Sacher studied under Felix Weingartner, among others. In 1926 he founded the Basel Chamber Orchestra (Basler Kammerorchester), which specialized in both modern (twentieth-century) and pre-classical (mid-eighteenth-century) repertory. Immensely wealthy, he commissioned works from many well-known composers, including Igor Stravinsky (who provided him with the Concerto in D), Béla Bartók (Divertimento for Strings, the Sonata for Two Pianos and Percussion, the String Quartet No. 6 and the Music for Strings, Percussion and Celesta), Bohuslav Martinů (many works including the Double Concerto, Concerto da camera etc.), Arthur Honegger (many works, including his Second and Fourth Symphonies (Deliciae Basilienses), Frank Martin (six works, including the Petite Symphonie Concertante), Paul Hindemith, Hans Werner Henze, Richard Strauss, Elliott Carter, Witold Lutosławski (Sacher Variation, Double Concerto, Chain 2, etc.), Henri Dutilleux and Harrison Birtwistle.
Pierre Boulez wrote his Grawemeyer Award-winning work Sur Incises for Sacher's 90th birthday. Boulez bequeathed his entire catalogue (including drafts) to the Paul Sacher Foundation. Henze dedicated his Tenth Symphony to Sacher's memory, who had commissioned it but died before itz completion.
In 1983, Sacher acquired the Stravinsky estate. The Paul Sacher Stiftung (Foundation) is located in the center of Basel (in Münsterplatz) and houses one of the world's most important musical-manuscript collections. Sacher bought most of these manuscripts himself, and they include complete collections by several important twentieth-century composers (including Lutosławski, Ligeti and Boulez). In 1997, he received an honorary doctorate from the Academy of Music in Kraków.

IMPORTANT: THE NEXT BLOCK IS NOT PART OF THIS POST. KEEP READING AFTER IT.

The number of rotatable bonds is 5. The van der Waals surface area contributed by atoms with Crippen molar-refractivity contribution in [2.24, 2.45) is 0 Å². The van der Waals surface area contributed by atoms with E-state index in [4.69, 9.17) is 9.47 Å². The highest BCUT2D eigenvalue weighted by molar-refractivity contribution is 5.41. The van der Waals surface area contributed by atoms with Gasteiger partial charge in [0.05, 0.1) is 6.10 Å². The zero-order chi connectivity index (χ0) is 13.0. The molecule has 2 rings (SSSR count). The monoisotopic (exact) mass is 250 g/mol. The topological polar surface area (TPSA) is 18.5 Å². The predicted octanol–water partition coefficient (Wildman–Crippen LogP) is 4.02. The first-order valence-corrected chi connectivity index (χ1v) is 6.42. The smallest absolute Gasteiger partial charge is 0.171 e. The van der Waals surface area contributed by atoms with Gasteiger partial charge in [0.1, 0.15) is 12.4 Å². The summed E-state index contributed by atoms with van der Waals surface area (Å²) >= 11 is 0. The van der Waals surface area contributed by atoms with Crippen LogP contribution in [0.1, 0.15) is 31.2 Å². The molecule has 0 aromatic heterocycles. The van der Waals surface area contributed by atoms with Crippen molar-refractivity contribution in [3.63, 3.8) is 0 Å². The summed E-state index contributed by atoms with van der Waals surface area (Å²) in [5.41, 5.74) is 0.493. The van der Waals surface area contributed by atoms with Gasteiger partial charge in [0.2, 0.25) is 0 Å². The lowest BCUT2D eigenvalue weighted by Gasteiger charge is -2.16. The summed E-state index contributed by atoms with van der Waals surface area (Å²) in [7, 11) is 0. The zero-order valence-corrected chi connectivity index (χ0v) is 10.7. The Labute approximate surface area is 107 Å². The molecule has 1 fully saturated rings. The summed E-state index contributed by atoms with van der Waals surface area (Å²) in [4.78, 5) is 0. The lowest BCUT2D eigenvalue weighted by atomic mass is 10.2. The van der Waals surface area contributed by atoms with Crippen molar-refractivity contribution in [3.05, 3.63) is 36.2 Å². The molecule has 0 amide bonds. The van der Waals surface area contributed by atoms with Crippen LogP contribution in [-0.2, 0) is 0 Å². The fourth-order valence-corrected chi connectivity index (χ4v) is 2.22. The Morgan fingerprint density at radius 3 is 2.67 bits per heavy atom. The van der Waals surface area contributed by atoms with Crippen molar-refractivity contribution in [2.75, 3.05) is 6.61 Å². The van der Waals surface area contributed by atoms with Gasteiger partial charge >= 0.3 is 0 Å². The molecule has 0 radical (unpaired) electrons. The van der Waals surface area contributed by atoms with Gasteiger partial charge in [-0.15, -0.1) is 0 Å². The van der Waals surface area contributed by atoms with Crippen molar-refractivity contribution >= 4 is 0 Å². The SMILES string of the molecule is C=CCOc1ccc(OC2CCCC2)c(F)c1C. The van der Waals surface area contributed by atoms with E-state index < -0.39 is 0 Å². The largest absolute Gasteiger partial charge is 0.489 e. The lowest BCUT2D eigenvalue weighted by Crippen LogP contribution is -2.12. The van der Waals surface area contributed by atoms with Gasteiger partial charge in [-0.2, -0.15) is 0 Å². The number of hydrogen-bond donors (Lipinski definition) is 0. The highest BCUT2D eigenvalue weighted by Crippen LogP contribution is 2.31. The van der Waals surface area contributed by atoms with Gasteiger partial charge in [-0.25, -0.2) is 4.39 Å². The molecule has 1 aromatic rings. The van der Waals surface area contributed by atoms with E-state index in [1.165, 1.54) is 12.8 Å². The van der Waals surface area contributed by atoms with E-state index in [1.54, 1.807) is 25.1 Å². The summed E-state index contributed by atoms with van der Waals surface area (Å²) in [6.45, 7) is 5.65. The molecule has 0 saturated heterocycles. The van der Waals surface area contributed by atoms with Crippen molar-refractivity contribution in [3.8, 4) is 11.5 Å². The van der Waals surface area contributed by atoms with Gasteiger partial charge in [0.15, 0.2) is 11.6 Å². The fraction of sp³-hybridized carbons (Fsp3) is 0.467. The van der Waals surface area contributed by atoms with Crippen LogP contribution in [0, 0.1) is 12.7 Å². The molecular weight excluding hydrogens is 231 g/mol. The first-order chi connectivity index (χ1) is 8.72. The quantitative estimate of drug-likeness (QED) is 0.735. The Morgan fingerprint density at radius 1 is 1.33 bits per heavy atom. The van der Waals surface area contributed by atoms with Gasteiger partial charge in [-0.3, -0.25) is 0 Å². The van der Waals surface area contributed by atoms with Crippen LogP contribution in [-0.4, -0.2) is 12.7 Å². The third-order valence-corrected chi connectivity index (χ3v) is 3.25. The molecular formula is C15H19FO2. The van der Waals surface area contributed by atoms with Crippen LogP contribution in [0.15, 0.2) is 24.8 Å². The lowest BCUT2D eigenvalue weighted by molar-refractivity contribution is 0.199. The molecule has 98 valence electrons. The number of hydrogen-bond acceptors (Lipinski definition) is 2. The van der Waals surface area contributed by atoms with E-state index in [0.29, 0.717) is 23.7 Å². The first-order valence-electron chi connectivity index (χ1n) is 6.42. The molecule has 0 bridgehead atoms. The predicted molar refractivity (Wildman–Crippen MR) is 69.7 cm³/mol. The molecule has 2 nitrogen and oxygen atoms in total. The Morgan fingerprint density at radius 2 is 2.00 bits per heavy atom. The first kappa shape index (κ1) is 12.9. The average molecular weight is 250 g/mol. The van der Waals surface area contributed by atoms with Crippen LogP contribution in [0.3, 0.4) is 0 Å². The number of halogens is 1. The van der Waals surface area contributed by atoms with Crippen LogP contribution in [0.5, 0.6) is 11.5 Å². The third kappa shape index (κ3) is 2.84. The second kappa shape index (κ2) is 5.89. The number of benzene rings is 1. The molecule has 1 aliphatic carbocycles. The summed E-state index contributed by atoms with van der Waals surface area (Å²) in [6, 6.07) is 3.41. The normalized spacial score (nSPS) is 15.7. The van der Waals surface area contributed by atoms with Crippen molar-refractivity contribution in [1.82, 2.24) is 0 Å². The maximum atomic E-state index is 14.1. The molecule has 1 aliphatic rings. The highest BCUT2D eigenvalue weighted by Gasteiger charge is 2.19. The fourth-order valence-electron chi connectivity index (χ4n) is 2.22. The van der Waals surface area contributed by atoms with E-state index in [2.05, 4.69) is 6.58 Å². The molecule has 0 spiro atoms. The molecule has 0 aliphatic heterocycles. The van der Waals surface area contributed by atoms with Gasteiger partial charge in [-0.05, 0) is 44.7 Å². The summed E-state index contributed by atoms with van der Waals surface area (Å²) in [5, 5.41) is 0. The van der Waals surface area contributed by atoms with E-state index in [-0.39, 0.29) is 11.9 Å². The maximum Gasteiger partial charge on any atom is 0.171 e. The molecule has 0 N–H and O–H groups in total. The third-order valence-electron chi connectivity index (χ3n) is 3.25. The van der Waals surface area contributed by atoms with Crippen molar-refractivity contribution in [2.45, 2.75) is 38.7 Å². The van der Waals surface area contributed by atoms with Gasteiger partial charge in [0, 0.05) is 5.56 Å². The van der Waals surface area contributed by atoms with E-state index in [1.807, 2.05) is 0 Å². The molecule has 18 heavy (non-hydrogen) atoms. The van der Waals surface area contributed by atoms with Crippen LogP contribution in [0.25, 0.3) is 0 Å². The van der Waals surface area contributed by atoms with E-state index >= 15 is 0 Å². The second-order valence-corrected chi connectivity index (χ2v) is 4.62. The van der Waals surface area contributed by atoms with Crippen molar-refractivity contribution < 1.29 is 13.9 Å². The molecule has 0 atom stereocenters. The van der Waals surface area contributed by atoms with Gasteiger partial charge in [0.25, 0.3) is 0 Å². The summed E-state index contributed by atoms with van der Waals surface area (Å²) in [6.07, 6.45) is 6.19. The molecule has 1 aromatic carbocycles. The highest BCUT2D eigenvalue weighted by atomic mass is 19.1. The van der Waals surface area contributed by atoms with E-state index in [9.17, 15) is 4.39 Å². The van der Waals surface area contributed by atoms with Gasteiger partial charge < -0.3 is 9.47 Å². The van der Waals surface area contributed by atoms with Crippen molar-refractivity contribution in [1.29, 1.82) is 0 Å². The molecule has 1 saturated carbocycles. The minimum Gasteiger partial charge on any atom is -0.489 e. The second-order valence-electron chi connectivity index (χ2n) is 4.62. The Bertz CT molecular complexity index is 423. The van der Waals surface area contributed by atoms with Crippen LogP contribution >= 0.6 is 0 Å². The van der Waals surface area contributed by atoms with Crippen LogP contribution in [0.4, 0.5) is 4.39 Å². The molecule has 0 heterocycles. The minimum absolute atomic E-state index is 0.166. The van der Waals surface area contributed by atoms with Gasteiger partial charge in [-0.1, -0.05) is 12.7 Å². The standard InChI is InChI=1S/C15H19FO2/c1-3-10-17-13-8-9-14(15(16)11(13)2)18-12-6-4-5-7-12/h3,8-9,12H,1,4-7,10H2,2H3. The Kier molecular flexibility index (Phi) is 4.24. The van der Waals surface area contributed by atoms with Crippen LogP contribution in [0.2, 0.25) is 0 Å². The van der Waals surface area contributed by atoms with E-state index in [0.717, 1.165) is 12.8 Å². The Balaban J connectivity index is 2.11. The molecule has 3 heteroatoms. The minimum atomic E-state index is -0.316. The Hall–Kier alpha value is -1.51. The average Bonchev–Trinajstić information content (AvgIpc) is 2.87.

He was considered the world's third-richest man of the 1990s after marrying the heiress of the pharmaceutical company Hoffmann–La Roche. At the time of his death, he was reputed in various publications to be the richest man in Europe. He died in 1999, aged 93.
Perhaps his finest recorded performance was preserved on mid-1950s late mono Columbia LP, Johann Christian Bach's Symphony in D major, Op. 18, No. 4, distinguished by its overall serenity, stylishness and smooth flow but also by his taking BOTH repeats (including the second long one, apparently never since taken in later recordings) of the rondo finale quintessentially representative of Johann Christian's serene melding of pre-classical galant (in the opening and closing rondo theme) and sensitive styles (in the canonic middle episode in D minor).
On the occasion of Sacher's 70th birthday, twelve composer-friends of his (Conrad Beck, Luciano Berio, Pierre Boulez, Benjamin Britten, Henri Dutilleux, Wolfgang Fortner, Alberto Ginastera, Cristóbal Halffter, Hans Werner Henze, Heinz Holliger, Klaus Huber and Witold Lutosławski) were asked by Russian cellist Mstislav Rostropovich to write compositions for cello solo using his name spelled out in musical notes (musical cryptogram) as the theme (eS, A, C, H, E, Re). Many of them were performed in a Zurich concert on 2 May 1976. The whole "eSACHERe" project was scheduled to be performed in its entirety for the first time by Czech cellist František Brikcius in May 2011 in Prague.
|Conrad Beck||Für Paul Sacher : Drei Epigramme für Violoncello solo|
|Luciano Berio||Les Mots sont allés|
|Pierre Boulez||Messagesquisse, pour 7 violoncelles|
|Benjamin Britten||Tema "Sacher"|
|Henri Dutilleux||Trois Strophes sur le nom de Sacher|
|Wolfgang Fortner||Zum Spielen für den 70. Geburtstag : Thema und Variationen für Violoncello Solo|
|Alberto Ginastera||Puneña n° 2, op. 45|
|Cristóbal Halffter||Variationen über das Thema eSACHERe|
|Hans Werner Henze||Capriccio per Paul Sacher|
|Heinz Holliger||Chaconne, für Violoncello Solo|
|Klaus Huber||Transpositio ad infinitum|